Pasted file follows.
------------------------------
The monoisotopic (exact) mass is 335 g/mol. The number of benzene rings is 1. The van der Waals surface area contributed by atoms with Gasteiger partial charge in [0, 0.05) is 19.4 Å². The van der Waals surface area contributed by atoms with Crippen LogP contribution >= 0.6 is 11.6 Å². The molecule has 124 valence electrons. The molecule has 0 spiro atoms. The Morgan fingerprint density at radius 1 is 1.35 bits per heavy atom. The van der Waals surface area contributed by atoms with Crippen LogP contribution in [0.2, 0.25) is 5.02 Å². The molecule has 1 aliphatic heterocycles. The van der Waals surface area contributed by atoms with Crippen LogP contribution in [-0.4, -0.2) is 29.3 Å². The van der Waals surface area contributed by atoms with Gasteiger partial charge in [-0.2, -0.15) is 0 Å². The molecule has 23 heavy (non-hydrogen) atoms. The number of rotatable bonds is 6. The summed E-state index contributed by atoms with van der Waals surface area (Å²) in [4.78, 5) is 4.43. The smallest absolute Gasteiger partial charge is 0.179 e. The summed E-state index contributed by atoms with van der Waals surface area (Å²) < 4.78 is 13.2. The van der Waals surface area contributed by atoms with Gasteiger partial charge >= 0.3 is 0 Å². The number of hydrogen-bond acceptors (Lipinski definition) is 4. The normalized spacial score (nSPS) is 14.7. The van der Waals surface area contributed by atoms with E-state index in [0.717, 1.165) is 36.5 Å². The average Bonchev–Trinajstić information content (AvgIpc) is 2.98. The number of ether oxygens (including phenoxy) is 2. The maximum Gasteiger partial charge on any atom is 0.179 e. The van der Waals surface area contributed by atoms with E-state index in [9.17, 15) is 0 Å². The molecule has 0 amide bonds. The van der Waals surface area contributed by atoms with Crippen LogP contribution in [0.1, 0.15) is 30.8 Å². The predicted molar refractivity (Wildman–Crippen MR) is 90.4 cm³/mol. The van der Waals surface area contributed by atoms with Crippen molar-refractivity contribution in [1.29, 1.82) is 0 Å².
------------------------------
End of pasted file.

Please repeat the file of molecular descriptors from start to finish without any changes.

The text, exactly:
The monoisotopic (exact) mass is 335 g/mol. The number of benzene rings is 1. The van der Waals surface area contributed by atoms with Gasteiger partial charge in [0, 0.05) is 19.4 Å². The van der Waals surface area contributed by atoms with Crippen LogP contribution >= 0.6 is 11.6 Å². The molecule has 124 valence electrons. The molecule has 0 spiro atoms. The Morgan fingerprint density at radius 1 is 1.35 bits per heavy atom. The van der Waals surface area contributed by atoms with Crippen LogP contribution in [0.2, 0.25) is 5.02 Å². The molecule has 1 aliphatic heterocycles. The van der Waals surface area contributed by atoms with Crippen LogP contribution in [-0.4, -0.2) is 29.3 Å². The van der Waals surface area contributed by atoms with Gasteiger partial charge in [-0.2, -0.15) is 0 Å². The molecule has 23 heavy (non-hydrogen) atoms. The number of rotatable bonds is 6. The summed E-state index contributed by atoms with van der Waals surface area (Å²) in [4.78, 5) is 4.43. The smallest absolute Gasteiger partial charge is 0.179 e. The summed E-state index contributed by atoms with van der Waals surface area (Å²) < 4.78 is 13.2. The van der Waals surface area contributed by atoms with Gasteiger partial charge >= 0.3 is 0 Å². The number of hydrogen-bond acceptors (Lipinski definition) is 4. The normalized spacial score (nSPS) is 14.7. The van der Waals surface area contributed by atoms with E-state index in [0.717, 1.165) is 36.5 Å². The average Bonchev–Trinajstić information content (AvgIpc) is 2.98. The number of ether oxygens (including phenoxy) is 2. The maximum Gasteiger partial charge on any atom is 0.179 e. The van der Waals surface area contributed by atoms with E-state index in [9.17, 15) is 0 Å². The molecule has 0 amide bonds. The van der Waals surface area contributed by atoms with Crippen LogP contribution in [0.1, 0.15) is 30.8 Å². The predicted molar refractivity (Wildman–Crippen MR) is 90.4 cm³/mol. The van der Waals surface area contributed by atoms with Crippen molar-refractivity contribution in [1.29, 1.82) is 0 Å².